Unit: College of Arts and Sciences
Department: Department of Media Studies
Office location and address
115 Ruppel DrCharlottesville, Virginia 22904
In this class, students will learn to critically reflect on one's own situation and perspective in relations to one's expanding knowledge of other human experiences, seeking to cultivate a framework for informed reflection on human diversity and social complexity while developing empathy as a foundation for democratic citizenship.
In this class students will learn to reflect upon and evaluate human conduct and character, consider the ethical components of individual and collective behaviors, and engage in the articulation of ethical questions and moral deliberation.
This course is a survey introduction to the complex and increasingly pervasive impact of mass media in the U.S. and around the world. It provides a foundation for helping you to understand how mass media -- as a business, as well as a set of texts -- operates. The course also explores contextual issues -- how media texts and businesses are received by audiences and by regulatory bodies.
Video gaming is the fastest growing form of media: Americans spend twice as much on gaming as on recorded music and it is estimated that young men average over 670 hours a year playing video games. Yet we know relatively little about the broader social and political impact of this new medium. This class will sample the existing literature and explore ways of understanding the political implications (broadly defined) of gaming.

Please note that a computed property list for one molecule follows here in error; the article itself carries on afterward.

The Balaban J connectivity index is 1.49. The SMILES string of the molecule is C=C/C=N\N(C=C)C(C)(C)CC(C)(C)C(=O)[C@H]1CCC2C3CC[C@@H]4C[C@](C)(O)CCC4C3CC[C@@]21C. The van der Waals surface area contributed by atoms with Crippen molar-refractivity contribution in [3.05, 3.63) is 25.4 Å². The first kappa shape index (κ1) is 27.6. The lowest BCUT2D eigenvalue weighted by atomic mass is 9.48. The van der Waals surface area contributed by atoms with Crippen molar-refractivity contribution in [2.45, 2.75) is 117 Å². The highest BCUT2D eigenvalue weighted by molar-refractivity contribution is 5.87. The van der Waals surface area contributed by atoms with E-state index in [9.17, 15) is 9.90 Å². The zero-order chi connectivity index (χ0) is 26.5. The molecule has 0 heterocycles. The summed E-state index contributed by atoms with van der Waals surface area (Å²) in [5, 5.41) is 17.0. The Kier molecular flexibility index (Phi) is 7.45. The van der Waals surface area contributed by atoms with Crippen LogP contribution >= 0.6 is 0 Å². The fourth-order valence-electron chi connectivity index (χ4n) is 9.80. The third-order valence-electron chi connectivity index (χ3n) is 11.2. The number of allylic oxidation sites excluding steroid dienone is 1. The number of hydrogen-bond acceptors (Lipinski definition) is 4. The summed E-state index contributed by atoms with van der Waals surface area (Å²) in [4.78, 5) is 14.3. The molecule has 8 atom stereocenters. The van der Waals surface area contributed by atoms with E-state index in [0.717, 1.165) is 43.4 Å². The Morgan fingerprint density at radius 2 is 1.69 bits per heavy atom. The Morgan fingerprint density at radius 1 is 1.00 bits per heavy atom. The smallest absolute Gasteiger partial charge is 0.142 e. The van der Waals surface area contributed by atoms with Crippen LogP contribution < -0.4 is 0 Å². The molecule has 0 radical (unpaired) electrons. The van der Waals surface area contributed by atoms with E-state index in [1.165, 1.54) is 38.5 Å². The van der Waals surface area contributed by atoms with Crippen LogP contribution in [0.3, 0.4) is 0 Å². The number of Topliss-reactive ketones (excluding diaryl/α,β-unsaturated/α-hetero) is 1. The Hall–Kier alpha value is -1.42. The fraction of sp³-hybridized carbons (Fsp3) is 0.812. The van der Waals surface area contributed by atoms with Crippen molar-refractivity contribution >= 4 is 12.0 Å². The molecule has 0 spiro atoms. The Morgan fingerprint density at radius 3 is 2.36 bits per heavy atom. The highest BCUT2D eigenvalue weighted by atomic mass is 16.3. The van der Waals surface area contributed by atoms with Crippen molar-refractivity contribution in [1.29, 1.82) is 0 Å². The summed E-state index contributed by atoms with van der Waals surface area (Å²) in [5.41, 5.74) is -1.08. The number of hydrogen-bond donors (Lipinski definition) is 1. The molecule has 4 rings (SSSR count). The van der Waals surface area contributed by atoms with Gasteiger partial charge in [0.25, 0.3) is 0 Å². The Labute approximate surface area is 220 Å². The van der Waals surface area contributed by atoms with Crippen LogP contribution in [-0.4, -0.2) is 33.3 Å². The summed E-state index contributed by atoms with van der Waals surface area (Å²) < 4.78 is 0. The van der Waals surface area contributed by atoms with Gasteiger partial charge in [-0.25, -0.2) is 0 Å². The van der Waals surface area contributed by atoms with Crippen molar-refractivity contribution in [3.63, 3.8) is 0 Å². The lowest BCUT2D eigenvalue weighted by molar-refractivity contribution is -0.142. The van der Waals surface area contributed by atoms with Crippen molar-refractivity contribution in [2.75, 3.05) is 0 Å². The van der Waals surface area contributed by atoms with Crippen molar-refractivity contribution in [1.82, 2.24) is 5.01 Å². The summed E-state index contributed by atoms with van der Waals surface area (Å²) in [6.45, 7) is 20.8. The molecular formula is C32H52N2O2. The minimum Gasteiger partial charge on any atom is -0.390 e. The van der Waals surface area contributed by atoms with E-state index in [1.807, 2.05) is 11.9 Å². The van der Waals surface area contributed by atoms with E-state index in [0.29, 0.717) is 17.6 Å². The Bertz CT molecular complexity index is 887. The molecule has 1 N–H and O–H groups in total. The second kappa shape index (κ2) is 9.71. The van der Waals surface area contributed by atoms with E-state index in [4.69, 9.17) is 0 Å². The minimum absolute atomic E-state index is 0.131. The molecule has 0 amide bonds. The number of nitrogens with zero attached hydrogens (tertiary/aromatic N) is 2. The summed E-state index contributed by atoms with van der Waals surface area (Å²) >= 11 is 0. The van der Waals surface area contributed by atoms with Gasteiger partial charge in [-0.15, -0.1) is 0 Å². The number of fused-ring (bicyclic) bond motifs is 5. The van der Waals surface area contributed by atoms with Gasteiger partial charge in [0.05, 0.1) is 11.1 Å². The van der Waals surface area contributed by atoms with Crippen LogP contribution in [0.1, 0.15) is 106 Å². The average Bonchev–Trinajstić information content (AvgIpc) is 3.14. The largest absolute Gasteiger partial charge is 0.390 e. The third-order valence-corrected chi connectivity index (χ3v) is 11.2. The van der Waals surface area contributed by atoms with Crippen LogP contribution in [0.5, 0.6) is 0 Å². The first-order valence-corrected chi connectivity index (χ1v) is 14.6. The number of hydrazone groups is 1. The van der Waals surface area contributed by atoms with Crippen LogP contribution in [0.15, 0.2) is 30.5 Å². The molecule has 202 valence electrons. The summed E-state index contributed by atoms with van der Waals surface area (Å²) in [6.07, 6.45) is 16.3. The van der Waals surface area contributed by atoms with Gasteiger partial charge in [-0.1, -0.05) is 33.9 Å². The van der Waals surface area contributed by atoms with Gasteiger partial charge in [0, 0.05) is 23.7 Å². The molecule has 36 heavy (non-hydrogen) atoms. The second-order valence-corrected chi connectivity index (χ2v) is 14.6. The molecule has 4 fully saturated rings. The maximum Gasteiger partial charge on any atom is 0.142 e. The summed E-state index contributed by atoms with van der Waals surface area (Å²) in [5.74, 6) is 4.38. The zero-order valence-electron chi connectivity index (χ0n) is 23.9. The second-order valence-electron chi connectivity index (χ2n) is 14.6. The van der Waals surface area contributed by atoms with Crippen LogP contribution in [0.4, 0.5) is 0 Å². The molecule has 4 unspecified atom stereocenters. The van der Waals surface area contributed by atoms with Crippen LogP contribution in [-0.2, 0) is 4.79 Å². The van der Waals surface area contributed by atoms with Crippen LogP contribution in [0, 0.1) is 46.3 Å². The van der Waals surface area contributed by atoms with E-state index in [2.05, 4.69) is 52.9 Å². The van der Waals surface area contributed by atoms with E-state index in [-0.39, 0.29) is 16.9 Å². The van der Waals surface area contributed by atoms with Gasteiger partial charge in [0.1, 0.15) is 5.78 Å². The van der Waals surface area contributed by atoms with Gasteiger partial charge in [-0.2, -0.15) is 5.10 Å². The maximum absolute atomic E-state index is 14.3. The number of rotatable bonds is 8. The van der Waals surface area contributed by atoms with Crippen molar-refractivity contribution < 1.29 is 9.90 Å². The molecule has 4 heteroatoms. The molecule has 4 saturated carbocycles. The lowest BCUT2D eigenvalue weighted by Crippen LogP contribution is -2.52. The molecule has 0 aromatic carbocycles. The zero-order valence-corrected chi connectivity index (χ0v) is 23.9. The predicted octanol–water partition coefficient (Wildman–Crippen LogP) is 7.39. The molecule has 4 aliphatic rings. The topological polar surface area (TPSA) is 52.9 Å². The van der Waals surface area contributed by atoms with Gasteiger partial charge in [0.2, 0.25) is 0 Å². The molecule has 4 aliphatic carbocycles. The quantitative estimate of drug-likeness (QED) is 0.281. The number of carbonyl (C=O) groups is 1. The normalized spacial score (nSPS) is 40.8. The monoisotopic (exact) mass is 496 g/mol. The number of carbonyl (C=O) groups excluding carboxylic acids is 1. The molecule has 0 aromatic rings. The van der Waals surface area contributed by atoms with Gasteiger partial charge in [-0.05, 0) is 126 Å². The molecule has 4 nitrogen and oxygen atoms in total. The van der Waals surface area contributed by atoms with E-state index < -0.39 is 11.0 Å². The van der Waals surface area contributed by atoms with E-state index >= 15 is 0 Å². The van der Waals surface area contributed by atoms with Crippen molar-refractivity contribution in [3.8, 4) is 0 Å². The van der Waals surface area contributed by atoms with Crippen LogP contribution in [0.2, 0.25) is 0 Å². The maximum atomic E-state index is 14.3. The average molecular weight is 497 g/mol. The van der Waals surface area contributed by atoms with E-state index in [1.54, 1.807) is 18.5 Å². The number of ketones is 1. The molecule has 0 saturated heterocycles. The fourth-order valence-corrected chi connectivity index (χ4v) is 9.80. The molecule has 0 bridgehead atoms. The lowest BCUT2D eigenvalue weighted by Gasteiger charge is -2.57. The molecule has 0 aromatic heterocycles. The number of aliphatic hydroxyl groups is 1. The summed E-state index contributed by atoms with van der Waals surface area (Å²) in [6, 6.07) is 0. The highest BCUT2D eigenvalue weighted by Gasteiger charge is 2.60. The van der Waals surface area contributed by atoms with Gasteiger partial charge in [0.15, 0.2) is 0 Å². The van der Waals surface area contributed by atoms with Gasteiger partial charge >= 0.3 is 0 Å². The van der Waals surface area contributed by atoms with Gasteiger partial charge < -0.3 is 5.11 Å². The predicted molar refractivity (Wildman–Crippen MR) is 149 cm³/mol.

This course examines media coverage of American wars from World War I to the present. Study of the evolution in media coverage of war provides an ideal vantage point for understanding the changing nature of warfare in the 20th and 21st centuries, war's impact on American society, and the ways in which political elites have attempted to mobilize public support for foreign conflicts. Prerequisite: MDST 2000 or instructor permission.
Writing of a thesis or production or a project with appropriately researched documentation, under the supervision of the faculty DMP thesis readers or project supervisor.
A single semester of independent study under faculty supervision for MA or PhD students doing intensive research on a subject not covered in available courses. Requires approval by a Media Studies faculty member who has agreed to supervise a guided course of reading and research.